Next morning on the way to church, Christian confessed to wanting more of the donuts. I answered that we could make some homemade donuts in the afternoon; he replied that his craving was specific to the Entenmann's. I reminded him what happened when Edmund ate the White Witch's Turkish Delight, and quoted C.S. Lewis from memory: "Nothing spoils the taste of good ordinary food half so much as the memory of bad magic food.”
Anyone who knows me knows that I am not anti-sugar. I do believe, though, that homemade treats trump store-bought (i.e., 'bad magic') most days of the week for several reasons. First, they taste better to all but the most process-jaded palates. James asked me the other day why his friends at school like the cafeteria food and he doesn't. I told him it was probably because they didn't get to eat really good food very often. Poor things.
Second, my Puritan roots influence me to believe that we value more highly what we work to create. My children do stop to savor the food I make, probably because they witnessed (and helped) my labors.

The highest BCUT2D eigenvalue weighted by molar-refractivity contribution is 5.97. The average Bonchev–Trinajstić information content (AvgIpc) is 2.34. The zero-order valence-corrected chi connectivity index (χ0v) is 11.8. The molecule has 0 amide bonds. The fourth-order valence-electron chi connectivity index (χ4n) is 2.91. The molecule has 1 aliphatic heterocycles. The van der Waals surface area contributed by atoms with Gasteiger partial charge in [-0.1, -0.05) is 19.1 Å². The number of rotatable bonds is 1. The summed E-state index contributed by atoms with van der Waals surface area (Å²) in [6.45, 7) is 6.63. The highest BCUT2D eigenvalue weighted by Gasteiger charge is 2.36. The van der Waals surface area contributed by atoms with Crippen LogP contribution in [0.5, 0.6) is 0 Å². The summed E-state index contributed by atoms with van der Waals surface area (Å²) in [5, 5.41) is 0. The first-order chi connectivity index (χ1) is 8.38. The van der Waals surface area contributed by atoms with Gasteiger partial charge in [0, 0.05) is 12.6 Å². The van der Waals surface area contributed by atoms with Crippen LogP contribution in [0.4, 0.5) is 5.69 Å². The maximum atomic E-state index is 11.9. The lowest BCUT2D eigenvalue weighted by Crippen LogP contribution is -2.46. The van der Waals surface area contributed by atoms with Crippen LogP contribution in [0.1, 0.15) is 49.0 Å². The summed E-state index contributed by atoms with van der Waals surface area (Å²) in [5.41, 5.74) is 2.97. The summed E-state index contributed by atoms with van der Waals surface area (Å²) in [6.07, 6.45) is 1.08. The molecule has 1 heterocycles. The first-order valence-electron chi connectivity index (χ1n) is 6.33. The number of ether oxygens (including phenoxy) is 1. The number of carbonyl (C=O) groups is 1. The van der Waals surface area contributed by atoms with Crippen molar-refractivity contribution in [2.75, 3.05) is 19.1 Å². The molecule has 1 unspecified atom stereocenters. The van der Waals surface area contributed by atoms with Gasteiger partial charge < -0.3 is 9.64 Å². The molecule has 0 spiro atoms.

Of course, they balk at some things they are served. Hope has taken a dislike to corn off the cob. James can't abide fried eggs. Tess only eats beets because they make the soup a pretty pink color (and because she's not allowed to leave the table until they are gone). With this many people in our household, at least one person per day is eating something that is not his or her favorite. But not eating it simply is not an option.
Third, I subscribe to the Eastern philosophy eloquently articulated by the Maha Chohan:
"If a woman could see the sparks of light going forth from her fingertips when she is cooking and the substance of light that goes into the food she handles, she would be amazed to see how much of herself she charges into the meals she prepares for her family and friends."
Food is more than macro- and micro-nutrients, more than sustenance. It is frequently a catalyst for bonding; a part of sacred ritual; a celebration of life.
Speaking of celebrations, and good magic food--a friend at church is getting married this Saturday. Her mother, who was going to make the cake, has unfortunately gotten sick, so I was asked to step in. I'm so excited! I haven't made a wedding cake since Roselyn's wedding in Manhattan almost ten years ago (photo above).